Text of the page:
Lesson three: The atheist movement confirms the Christian view of the fallenness of humanity. We could almost smile at the naïveté of the atheists who have believed (and still do) that if we could only wipe out all religions we would have world peace, tolerance, and love. I say “almost,” since the attempts to expunge all religions have been nothing short of Hell on earth.

The 20th century was, if anything, the century of atheism. Two great atheistic movements—Nazism and worldwide communism—murdered perhaps as many as 150 million people. These huge numbers numb the mind. And these crimes, perpetrated by the pure utopian thinkers, unfettered by what they believed was the evil of religion, show us that it is not religion but fallen humanity that is the problem.

There are evil people in every organization. But the real problem is this: religion is the only restraint against our worst demons. Take away faith in a higher power, who transcends us and holds us accountable, and we have Nazism and communism with all their horrors.

Remove belief in God, wrote Dostoyevsky, and everything is permitted.6

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1Richard Dawkins, The God Delusion (New York: Houghton Mifflin, 2006); Christopher Hitchens, God Is Not Great: How Religion Poisons Everything (New York: Hachette Book Group, 2007).

2See for example, John F. Haught, God and the New Atheism: A Critical Response to Dawkins, Harris, and Hitchens (Louisville: Westminster John Knox, 2008); Becky Garrison, The New Atheist Crusaders and Their Unholy Grail (Nashville: Thomas Nelson, 2007); and William Lane Craig, “God is Not Dead Yet” Christianity Today, July 2008, 22-27.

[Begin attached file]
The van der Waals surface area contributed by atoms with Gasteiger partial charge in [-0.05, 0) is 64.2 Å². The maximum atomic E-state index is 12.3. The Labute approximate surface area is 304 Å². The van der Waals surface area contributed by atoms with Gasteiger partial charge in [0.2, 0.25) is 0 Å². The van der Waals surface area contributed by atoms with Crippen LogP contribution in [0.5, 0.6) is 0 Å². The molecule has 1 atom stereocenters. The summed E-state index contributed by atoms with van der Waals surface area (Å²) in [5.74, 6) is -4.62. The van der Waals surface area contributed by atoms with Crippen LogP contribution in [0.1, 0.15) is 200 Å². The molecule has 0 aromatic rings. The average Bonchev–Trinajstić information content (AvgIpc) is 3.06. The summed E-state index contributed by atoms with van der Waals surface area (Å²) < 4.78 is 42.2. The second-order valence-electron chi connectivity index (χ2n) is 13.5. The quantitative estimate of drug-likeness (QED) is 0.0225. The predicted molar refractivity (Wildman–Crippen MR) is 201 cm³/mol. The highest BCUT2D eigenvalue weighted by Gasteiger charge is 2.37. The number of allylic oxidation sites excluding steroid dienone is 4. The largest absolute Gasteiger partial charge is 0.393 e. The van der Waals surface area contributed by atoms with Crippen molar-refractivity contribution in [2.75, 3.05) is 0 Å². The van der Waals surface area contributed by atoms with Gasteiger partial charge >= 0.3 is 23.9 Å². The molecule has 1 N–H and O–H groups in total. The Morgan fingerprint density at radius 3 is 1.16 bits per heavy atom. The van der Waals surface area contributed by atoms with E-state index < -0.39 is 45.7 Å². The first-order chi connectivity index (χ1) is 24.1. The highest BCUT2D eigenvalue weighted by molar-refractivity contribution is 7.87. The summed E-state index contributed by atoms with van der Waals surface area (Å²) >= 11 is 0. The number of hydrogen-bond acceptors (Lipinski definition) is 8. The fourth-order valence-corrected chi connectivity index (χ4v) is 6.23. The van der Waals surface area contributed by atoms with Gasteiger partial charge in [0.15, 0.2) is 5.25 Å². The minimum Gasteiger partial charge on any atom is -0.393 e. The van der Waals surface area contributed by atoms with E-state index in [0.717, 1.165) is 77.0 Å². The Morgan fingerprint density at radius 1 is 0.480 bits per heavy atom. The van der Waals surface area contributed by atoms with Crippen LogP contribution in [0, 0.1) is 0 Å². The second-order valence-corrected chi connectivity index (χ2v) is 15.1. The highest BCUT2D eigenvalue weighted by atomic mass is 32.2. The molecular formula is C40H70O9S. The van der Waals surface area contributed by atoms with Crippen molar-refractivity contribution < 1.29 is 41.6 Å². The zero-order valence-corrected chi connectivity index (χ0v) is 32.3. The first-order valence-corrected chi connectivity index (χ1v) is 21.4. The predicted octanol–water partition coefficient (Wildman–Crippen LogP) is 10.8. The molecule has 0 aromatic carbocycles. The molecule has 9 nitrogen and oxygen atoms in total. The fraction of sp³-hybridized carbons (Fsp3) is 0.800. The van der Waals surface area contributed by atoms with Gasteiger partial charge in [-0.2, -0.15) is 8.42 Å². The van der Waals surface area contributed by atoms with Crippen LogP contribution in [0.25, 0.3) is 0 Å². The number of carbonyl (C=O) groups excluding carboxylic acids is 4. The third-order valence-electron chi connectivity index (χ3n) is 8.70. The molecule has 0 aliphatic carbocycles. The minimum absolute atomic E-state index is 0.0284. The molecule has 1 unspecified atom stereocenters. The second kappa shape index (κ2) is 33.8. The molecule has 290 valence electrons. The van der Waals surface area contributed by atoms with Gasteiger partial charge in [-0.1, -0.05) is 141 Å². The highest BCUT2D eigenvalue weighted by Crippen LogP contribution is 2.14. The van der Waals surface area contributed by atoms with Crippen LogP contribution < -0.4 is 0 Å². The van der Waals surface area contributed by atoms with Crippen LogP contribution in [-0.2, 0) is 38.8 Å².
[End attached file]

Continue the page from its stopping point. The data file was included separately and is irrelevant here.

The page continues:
3Anthony Flew, There Is a God: How the World’s Most Notorious Atheist Changed His Mind (New York: Harper One, 2007).

4Francis S. Collins, The Language of God: A Scientist Presents Evidence for Belief (New York: Free Press, 2006).

5Alistair McGrath, The Twilight of Atheism: The Rise and Fall of Disbelief in the Modern World (New York: Doubleday, 2004).

6Fyodor Dostoyevsky, The Brothers Karamazov. 

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David Fiensy has served as dean of the Graduate School of Bible and Ministry at Kentucky Christian University in Grayson since 2004. He came to KCU as a professor in 1995, after previously working there as associate professor, 1980-87.

He has also taught at other universities and seminaries, in addition to serving full- and part-time in ministry with five churches.

He has published widely in academic and scholarly circles. He has traveled throughout Bible lands and has participated in archeological digs in Israel.

He has received degrees from Cincinnati Christian Seminary, Xavier University, and Duke University, where he earned the PhD in 1980.

David and his wife, Molly, have two daughters, Amanda and Jeannie.